Shoot out at press-con
I enjoy talking about my films, more so if I’m looking forward to the release of one. After the routine questions about the film, I am invariably bombarded with the same boring queries, which I have answered a hundred times before at such events, writes Riteish Deshmukh.entertainment Updated: May 05, 2010 01:33 IST
Flash. Flash. Flash. My eyes blink. My face is plastered with a smile that couldn’t get more plastic. Any genuine smile becomes plastic if you have to hold it beyond a few seconds and here we are talking about holding that smile till each and every photographer is happy with his shot. By the end of this session, I may well be the brand ambassador for Tupperware (plastic container makers). Instead, I’m standing in front of cameras and mikes giving interviews. I enjoy talking about my films, more so if I’m looking forward to the release of one. After the routine questions about the film, I am invariably bombarded with the same boring queries, which I have answered a hundred times before at such events.
You come from a political family, what made you join films? You always do comedy why don’t you do films in other genres? You are an architect, what made you change your profession? Did your father’s influence help you get films?
Is it wrong on my part to expect a new set of questions? As an actor I come prepared for interviews. I know exactly how much of the film to reveal and how much to hold back to retain the curiosity. Interesting questions always generate interesting answers. Creativity also lies in pitching the same question differently. I have had great time talking to a select few journalists, but most reporters that I encounter come underprepared. At a press meet, the way reporters put forward questions, I seldom find a difference between any two.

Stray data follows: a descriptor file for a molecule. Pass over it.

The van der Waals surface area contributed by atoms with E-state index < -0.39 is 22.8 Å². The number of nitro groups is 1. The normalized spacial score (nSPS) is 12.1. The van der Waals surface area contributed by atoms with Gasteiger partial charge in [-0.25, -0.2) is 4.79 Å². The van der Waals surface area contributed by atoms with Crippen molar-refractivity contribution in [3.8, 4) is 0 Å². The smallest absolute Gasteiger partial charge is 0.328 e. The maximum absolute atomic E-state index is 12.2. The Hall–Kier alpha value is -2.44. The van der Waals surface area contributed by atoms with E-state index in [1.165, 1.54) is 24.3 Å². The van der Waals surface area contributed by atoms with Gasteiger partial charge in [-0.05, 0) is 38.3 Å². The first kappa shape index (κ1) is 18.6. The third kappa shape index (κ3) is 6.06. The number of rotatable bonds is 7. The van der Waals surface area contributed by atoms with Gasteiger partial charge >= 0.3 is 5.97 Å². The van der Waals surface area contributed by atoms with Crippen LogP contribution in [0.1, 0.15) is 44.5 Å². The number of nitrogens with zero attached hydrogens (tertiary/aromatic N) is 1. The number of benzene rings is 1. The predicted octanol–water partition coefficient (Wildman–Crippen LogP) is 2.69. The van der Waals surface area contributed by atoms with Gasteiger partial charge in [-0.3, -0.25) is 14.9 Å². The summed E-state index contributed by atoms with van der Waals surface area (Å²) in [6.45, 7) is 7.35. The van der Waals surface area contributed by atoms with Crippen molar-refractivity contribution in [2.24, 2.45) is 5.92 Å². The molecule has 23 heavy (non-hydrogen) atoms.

Channels usually brief their reporters to get sensational stuff. We sit at a press meet to talk about our film and they are interested in everything else but the film. While they are at their creative best asking these questions, my frustration peaks as I field them. I wish I could grab their camera and shoot them instead of them shooting me. They are far more dramatic and better actors than us. Only if they knew their hidden talent, they would do our job better than us.
Question and answer is a game of offence and defense. It’s almost like a penalty shoot out in a football match. You are the goalkeeper trying to defend every question kicked by a journalist into your post trying to score a goal. You win some and loose some. At the end of the day you are either battered and bruised, or you have a smile on your face. But with the next press meet, you are back at the goal post with your gloves on facing your next ‘SHOOT-OUT’.